Slowly, the brain starts to change over time to how it reacts to the drug. This physiology change leads to the next stage of addiction which is dependence.

At this stage, the addict becomes heavily dependent on the substance or the activity they are addicted to. This is when it becomes extremely hard to find pleasure without the drug. However, there can be times that a person is dependent on a drug but for medical reasons, this would not be counted as an addiction. There are multiple symptoms that a person will experience during this stage. These symptoms can include.

  • Using in inappropriate areas
  • Having relationship or family problems
  • Spending more time searching for the substance
  • Increase in cravings of the substance
  • Decrease in social activities
  • Experiencing withdrawal symptoms

During this stage, addicts can go through withdraws when they don’t have the substance. Going through withdrawal symptoms can be tough for the person. The type of withdrawal symptoms may vary from drug to drug. Some of the withdrawal symptoms can include.

  • Feelings of hostility
  • Depression and suicidal thoughts
  • Nausea
  • Fatigue
  • Bodily pains
  • Anxiety

Many addicts use more during this stage and It works as a temporary relief from the withdraws but it just pushes them further into the cycle. This makes the symptoms even more intense.

This stage is the almost end. This is when the addict has gone through the addiction cycle and knows they have a problem. At this point, the person’s health, finances, and social life are all affected by their addiction. As said by “PsychCentral” in their article, “Symptoms of Substance Use Disorder” there are 11 symptoms.

  • Use more of the substance
  • Have a hard time stopping/worrying about stopping or their use
  • Have a lot more cravings
  • Spending a lot more time doing drugs or whatever they are addicted to
  • Go through withdraws
  • Building up a higher tolerance
  • Keep using even when it causes problems in relationships with others
  • Keep using even when it causes health problems (depression, anxiety, sleep change, blackouts)
  • Reducing time with activities and replacing them with drugs
  • Using in inappropriate areas
  • Using in dangerous areas

If a person displays at least 2 or more of these symptoms in a 12-month time frame, they will be diagnosed with a disorder.

This is the final stage of addiction. At this point, the person going through the addiction experiences extreme withdrawal symptoms. So extreme that it gets overwhelming for the person.

So much that the person then seeks out ways to get a hold of the substance. They do this to get back the emotional support from the drug or activity to be happy again.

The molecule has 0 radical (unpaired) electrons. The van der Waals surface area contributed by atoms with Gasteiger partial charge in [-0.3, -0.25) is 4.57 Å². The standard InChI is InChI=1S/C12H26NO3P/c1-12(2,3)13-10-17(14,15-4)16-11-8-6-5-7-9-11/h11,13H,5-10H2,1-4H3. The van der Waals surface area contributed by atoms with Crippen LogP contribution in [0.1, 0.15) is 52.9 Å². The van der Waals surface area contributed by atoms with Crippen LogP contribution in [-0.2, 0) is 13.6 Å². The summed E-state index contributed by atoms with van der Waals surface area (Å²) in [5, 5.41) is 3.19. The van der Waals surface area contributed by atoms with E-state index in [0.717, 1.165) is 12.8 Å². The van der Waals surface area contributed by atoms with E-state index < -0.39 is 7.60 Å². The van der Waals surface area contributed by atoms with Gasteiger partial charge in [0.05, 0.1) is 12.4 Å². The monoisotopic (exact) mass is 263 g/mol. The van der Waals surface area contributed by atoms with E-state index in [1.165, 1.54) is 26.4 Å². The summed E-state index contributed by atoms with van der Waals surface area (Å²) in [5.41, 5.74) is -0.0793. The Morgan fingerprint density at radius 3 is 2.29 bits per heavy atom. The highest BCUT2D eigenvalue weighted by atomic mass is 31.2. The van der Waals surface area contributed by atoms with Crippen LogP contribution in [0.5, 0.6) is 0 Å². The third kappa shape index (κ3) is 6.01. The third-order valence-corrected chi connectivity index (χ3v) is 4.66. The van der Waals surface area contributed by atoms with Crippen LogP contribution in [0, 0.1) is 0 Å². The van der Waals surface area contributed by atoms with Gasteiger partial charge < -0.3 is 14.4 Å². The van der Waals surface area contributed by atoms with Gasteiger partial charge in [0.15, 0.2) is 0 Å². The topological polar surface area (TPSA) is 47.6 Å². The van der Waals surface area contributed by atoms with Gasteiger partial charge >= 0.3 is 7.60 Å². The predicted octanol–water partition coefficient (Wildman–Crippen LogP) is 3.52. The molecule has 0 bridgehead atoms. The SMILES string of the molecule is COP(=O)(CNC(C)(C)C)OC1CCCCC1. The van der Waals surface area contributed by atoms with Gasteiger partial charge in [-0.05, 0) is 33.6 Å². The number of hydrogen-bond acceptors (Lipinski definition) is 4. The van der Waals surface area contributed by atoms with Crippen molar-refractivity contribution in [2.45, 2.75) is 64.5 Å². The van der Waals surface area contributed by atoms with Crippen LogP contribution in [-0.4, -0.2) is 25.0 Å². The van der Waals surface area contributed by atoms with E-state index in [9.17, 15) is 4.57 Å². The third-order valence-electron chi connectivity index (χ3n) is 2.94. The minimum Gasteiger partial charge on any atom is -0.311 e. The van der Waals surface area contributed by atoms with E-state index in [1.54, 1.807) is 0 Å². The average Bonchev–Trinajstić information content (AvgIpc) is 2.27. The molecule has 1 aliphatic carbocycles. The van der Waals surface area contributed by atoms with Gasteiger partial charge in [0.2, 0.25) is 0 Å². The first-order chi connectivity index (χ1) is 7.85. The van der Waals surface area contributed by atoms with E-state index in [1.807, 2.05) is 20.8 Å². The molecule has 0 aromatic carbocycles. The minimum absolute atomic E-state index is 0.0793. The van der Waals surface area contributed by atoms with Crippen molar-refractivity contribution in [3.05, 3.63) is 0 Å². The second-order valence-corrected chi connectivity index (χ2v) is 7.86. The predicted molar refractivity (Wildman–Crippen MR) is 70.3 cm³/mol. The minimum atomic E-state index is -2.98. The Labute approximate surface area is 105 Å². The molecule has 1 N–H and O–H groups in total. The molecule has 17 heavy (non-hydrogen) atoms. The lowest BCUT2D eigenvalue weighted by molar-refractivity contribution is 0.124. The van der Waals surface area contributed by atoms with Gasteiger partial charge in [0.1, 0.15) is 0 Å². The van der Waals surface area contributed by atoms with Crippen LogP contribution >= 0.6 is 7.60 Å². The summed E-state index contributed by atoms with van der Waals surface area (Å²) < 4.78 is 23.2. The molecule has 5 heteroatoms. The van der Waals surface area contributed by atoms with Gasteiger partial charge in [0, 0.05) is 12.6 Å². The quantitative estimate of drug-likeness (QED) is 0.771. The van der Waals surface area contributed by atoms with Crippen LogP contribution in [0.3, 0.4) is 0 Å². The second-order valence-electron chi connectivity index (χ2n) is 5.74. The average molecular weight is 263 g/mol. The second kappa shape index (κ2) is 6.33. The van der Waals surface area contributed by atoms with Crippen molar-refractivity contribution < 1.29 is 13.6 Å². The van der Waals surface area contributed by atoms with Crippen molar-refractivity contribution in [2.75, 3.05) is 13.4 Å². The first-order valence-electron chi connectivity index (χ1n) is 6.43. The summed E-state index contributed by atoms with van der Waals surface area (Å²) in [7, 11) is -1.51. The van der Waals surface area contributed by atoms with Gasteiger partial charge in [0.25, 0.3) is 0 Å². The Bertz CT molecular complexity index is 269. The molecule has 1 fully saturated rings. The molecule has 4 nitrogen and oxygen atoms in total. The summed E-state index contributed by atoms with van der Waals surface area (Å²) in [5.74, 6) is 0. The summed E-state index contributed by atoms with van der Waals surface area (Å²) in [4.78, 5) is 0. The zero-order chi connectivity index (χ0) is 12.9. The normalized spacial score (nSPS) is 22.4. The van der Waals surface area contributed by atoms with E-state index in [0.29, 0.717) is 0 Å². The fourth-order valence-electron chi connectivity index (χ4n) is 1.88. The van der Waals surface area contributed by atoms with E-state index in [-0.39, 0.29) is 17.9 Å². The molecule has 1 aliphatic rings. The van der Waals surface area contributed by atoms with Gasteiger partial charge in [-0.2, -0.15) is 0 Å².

This will cause them to fall back into the dependent stage of the addiction cycle. This is the stage that holds most addicts back from recovering.


The 5 Stages of Getting Back on Track

However, as said in “Explaining The Cycle of Addiction” by Recovery Connection, “relapse can occur during the action or maintenance stage which means the addict or alcoholic again enters the cycle of addiction.”

The action and maintenance stages are referred to as the process of a person trying to get help and quit their addiction. If a person is trying to quit an addiction there are 5 stages of getting back on track.

These stages are:

  • Precontemplation – this is when the person has not thought about stopping their habits
  • Contemplation – the person might have started thinking about stopping
  • Preparation – the person is getting ready for change and preparing to get help
  • Action – the person has taken action by seeking out help, the person also stops using
  • Maintenace – the person keeps a straight path and follows a recovery programme

Getting help for your addiction

When a person is ready to quit their addiction they need to seek out help. A person might go through multiple attempts to recover and they might relapse and fall back into the cycle.

There can be multiple ways to fix an addiction some being, therapy, support groups, and treatments. These things can help a person learn to manage their disorder.

With the right people and the right motivation, a person can be on the road to recovery in no time.

If you or someone you know are having trouble with an addiction, seek out help. There are a lot of people willing to help!

The recovery hotline number is 0800 140 4690.

References

  1. https://www.drugabuse.gov/drug-topics/health-consequences-drug-misuse/introduction
  2. https://psychcentral.com/addictions/substance-use-disorder-symptoms/